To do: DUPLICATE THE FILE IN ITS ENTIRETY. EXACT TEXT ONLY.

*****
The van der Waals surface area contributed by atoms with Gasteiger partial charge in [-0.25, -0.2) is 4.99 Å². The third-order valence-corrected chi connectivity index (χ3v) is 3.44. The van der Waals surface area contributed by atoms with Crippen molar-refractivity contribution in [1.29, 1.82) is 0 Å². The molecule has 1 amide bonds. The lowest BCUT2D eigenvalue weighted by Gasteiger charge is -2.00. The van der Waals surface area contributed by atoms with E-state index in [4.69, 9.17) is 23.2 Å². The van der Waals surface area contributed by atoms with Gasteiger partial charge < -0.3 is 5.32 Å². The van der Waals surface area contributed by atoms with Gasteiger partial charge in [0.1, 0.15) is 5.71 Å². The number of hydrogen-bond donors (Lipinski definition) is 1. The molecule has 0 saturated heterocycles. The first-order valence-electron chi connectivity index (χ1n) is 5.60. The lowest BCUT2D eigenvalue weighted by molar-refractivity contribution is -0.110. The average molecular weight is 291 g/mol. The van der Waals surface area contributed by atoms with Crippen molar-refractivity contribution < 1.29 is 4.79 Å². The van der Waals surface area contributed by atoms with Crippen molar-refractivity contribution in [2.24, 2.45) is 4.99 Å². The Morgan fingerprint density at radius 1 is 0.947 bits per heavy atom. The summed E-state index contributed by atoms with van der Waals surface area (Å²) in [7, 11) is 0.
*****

The van der Waals surface area contributed by atoms with Gasteiger partial charge in [-0.25, -0.2) is 4.99 Å². The third-order valence-corrected chi connectivity index (χ3v) is 3.44. The van der Waals surface area contributed by atoms with Crippen molar-refractivity contribution in [1.29, 1.82) is 0 Å². The molecule has 1 amide bonds. The lowest BCUT2D eigenvalue weighted by Gasteiger charge is -2.00. The van der Waals surface area contributed by atoms with E-state index in [4.69, 9.17) is 23.2 Å². The van der Waals surface area contributed by atoms with Gasteiger partial charge < -0.3 is 5.32 Å². The van der Waals surface area contributed by atoms with Gasteiger partial charge in [0.1, 0.15) is 5.71 Å². The number of hydrogen-bond donors (Lipinski definition) is 1. The molecule has 0 saturated heterocycles. The first-order valence-electron chi connectivity index (χ1n) is 5.60. The lowest BCUT2D eigenvalue weighted by molar-refractivity contribution is -0.110. The average molecular weight is 291 g/mol. The van der Waals surface area contributed by atoms with Crippen molar-refractivity contribution < 1.29 is 4.79 Å². The van der Waals surface area contributed by atoms with Crippen molar-refractivity contribution in [2.24, 2.45) is 4.99 Å². The Morgan fingerprint density at radius 1 is 0.947 bits per heavy atom. The summed E-state index contributed by atoms with van der Waals surface area (Å²) in [7, 11) is 0.